"I'm not a fan of just off-white walls," she says.

Instead, try a gray or even a light blue.

Match the Furniture to Your House

If you need to bring in furniture, Parker says to think about the style of your home and the potential buyer. A modern apartment on 14th Street is going to be staged much differently than a traditional home in Cleveland Park.

If you are selling a condo, Parker says, avoid showing the home with big, traditional furniture. "You want to look for things that are sleek, that are light and have movement and edges and things like that," Parker says.

If you live in a single-family home in an established neighborhood, stage your home to blend in with its traditional surroundings. "Go a little bit more upscale," Parker says.

Make a Small Space Look Bigger

Do you have an apartment that's on the small side, or a master suite that's not as large as others on the market? There are tricks to open a space and make it appear larger and more functional.

First, Parker says, choose small-scale furniture, such as a couch with a low profile and chairs that are slim. Next, use glass tables.

"Introduce the element of glass wherever you can, especially in your living spaces. You can see through them, and it's almost as if they're not even there," Parker says. "Anywhere where you can create negative space is going to make it look bigger."

In a small bedroom, use light, airy colors and avoid bulky bed-side stands.

No matter how small a space is, Parker aims to create an eating area when staging a home. She says that even if buyers eat on the couch most nights, they want to visualize a space where they can sit down at a table to eat. It's just as important as showing them a space where they can hang out with friends in the living room and where they can relax in the bedroom, Parker says.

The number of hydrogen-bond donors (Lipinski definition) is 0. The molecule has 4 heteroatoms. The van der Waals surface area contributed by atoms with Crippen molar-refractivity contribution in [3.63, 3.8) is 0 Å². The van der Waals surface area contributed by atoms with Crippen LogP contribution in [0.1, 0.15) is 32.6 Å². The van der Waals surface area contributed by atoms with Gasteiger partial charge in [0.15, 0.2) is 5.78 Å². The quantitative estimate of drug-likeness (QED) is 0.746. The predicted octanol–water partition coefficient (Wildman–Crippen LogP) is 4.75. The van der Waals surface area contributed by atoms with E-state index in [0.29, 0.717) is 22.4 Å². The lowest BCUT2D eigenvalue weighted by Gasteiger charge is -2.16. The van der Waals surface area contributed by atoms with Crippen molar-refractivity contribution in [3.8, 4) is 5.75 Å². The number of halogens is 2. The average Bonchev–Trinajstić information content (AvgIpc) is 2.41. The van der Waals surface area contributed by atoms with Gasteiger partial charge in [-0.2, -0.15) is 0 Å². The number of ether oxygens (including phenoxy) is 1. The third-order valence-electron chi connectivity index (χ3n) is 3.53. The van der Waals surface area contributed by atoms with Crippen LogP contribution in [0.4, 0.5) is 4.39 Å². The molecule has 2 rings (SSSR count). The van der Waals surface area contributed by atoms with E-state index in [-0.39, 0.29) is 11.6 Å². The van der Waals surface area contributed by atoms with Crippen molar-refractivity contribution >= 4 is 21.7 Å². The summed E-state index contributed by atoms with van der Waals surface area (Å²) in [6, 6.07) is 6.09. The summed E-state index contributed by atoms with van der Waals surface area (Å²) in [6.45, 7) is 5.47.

If the property includes a small patio or a deck, Parker will put a French bistro table outside to highlight the additional space.

Another key to staging any space -- especially a small one -- is letting in as much natural light as possible.

"Natural light is your best friend when you're staging. There are different layers of light (functional and accent), and natural light is the first and most important," Parker says.

All the Small Things

Displaying decorative pillows, blankets, wine glasses and bathroom towels might be last thing on your mind when trying to sell a house, but Parker says these elements are just as important as the couch in the living area and the neutral tones on the walls.

Parker can mess with the proper placement of a blanket on the couch for several minutes. She says it's important because brings a certain coziness to the space.

"It adds dimension, it makes it much more interesting to look at," she says.

Parker is also big on layers. The beds in her staged homes have three layers showing: the comforter folded down, the top sheet folded down and a blanket at the foot of the bed. She says those details and those touches are what make people see a space and say, "pretty."

Staging brings to life the amenities of a home as well, especially before photos are taken for the listing.

"If there is a wine bar built into the house, we're going to try to show it as the wine bar, whereas in the pictures, it might not show as a wine bar," Parker says. "But if we add a couple of bottles of wine and a couple of glasses on a tray, all of the sudden it's a wine bar."